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Involuntary Separation : University High Job Helps Ease Gerakos' Pain of Losing the Anteater Baseball Program

March 21, 1993|MIKE REILLEY | TIMES STAFF WRITER

IRVINE — Chris Conlin received the letter seven years ago, shortly after he was fired as University High baseball coach.

Conlin had just guided the Trojans to a Sea View League title in his first season as coach.

But several parents, upset with Conlin's strict approach to the game, pressured the administration into firing him.

Then Conlin opened his mail one day to find a brief note of encouragement.

He didn't know the author.

It was signed, Mike Gerakos, UC Irvine baseball coach.

"Mike had heard about what happened and took the time to write," Conlin said. "He told me that life goes on, to hang in there. He also told me that if I ever needed anything, to give him a call."

Conlin later returned as University's coach--and later returned Gerakos' kindness.

When UC Irvine dropped its baseball program last spring, Gerakos, the winningest coach in school's 22 years of baseball, was unemployed.

So last fall, when Conlin needed an assistant baseball coach, he asked Gerakos. Conlin offered only a small stipend, but Gerakos eagerly accepted.

Gerakos, 42, is back at the high school level for the first time since playing at Santa Fe Springs St. Paul in the late 1960s.

He works with University's varsity pitchers daily and twice weekly with the lower-level pitchers.

"Working with the kids here and the coaching staff helps me keep my sanity," he said.

Leaving baseball--and UC Irvine--wasn't easy for Gerakos. He had coached for 18 seasons, six as an assistant coach at UCLA, his alma mater, before taking over Irvine's program in 1981.

The Anteaters were 312-338-8 in 12 seasons under Gerakos, who was the 1987 Big West co-coach of the year with Cal State Fullerton's Augie Garrido.

Although Gerakos' teams never finished higher than second in the conference, they were always competitive with College World Series-bound teams such as Cal State Long Beach and Fullerton. The Anteaters also produced one of the major leagues' rising stars in Baltimore's Brady Anderson.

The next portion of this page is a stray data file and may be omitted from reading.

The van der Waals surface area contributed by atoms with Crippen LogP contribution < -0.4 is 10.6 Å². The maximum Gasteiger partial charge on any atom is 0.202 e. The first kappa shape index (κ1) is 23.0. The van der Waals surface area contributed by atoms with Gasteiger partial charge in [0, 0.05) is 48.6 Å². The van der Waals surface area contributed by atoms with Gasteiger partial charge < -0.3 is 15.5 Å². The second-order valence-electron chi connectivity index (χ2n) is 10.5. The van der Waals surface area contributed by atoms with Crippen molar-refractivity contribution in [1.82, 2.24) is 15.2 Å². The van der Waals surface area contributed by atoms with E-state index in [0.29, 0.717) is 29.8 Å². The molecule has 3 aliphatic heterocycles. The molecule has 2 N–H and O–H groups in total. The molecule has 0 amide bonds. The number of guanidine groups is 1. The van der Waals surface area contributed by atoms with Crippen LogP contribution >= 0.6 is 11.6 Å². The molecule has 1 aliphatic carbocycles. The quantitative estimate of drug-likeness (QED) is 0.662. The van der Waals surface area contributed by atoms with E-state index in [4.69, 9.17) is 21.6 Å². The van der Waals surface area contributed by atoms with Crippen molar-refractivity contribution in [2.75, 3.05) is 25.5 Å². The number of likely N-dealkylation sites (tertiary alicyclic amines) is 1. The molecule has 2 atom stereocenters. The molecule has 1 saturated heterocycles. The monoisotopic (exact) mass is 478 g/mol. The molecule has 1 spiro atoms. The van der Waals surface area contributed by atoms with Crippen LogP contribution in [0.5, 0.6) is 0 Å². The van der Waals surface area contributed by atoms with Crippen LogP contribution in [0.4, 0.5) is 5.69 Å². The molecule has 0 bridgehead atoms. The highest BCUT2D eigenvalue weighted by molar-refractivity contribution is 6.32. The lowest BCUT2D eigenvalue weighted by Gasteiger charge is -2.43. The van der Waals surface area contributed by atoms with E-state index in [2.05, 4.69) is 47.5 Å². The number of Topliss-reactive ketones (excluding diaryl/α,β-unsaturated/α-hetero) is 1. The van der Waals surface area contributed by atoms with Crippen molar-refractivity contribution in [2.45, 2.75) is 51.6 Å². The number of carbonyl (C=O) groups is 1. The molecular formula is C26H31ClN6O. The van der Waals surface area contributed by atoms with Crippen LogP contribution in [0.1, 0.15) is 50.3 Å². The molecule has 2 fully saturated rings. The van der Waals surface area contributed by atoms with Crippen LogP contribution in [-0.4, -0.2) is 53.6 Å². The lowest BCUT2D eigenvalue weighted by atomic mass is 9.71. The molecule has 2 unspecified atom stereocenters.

Gerakos still lives in Irvine, only three blocks from University, and about a mile from UC Irvine, where his wife, Kathy, works as an administrative assistant.

His ties to the college are still strong, as is last season's disappointment. He thinks Irvine athletic department officials could have saved the baseball program.

"I would be lying if I said I wasn't bitter," he said. "I don't lose any sleep over it. I can deal with what happened to me, I'll land on my feet.

"What upsets me is that we're supposed to be in the business for student-athletes, and Irvine's administration, somewhere along the line, lost sight of the student athlete. At least the baseball student-athlete."

The trouble started during the 1991 season, when the school, facing a $500,000 athletic-budget deficit, considered dropping five sports. Baseball's $200,000 budget was an easy target.

"They had to find money somewhere," Gerakos said. "And baseball was a quick-fix."

Players wore black armbands and raised the outfield flag to half-staff for what they feared was the school's final game.

Instead of dropping baseball, the school trimmed $526,000 from its $4-million athletic budget by withdrawing funds for five other sports--water polo, men's soccer and volleyball, crew and sailing. The programs continued on a self-funded basis.

Still, the damage to the baseball team had been done.

Two of Irvine's four recruits wavered on their commitments. Gerakos told them he wouldn't hold them to the commitments, and they should be free to sign elsewhere.

If the baseball team was saved, he wondered, at what level will it be saved? And for how long?

The Anteaters survived the 1992 season with a smaller budget that the team boosted by raising $60,000 through camps, a golf tournament and other projects.

"We were always on a bare-bones budget," Gerakos said. "No one had any luxuries to abuse anything. We begged, borrowed and begged some more."

On May 26, then-Athletic Director Tom Ford broke the news to Gerakos: more budget cuts meant baseball was finished.

Gerakos was frustrated. His players, boosters and parents raised money to balance the budget, which was what the administration asked him to do. Now the same administrators were cutting the program.

"In 1991, we weathered the storm," he said. "In 1992, we were deceived. Not only myself, but the boosters, the players and the kids I was recruiting.

"I'm of the opinion that the decision to drop the program was made well before May 26, maybe as early as February. They knew what was going to happen.

"At that time, there was no indication that baseball might be dropped. The feedback that I was getting and boosters were getting was that they weren't going to eliminate any programs."

As far as Gerakos is concerned, it still doesn't make sense.

"How can they (administrators) go a full year knowing they have to make that decision, then be so wishy-washy about it?" he said.

Gerakos' teaching position in the Irvine physical education department was cut along with the coaching job.

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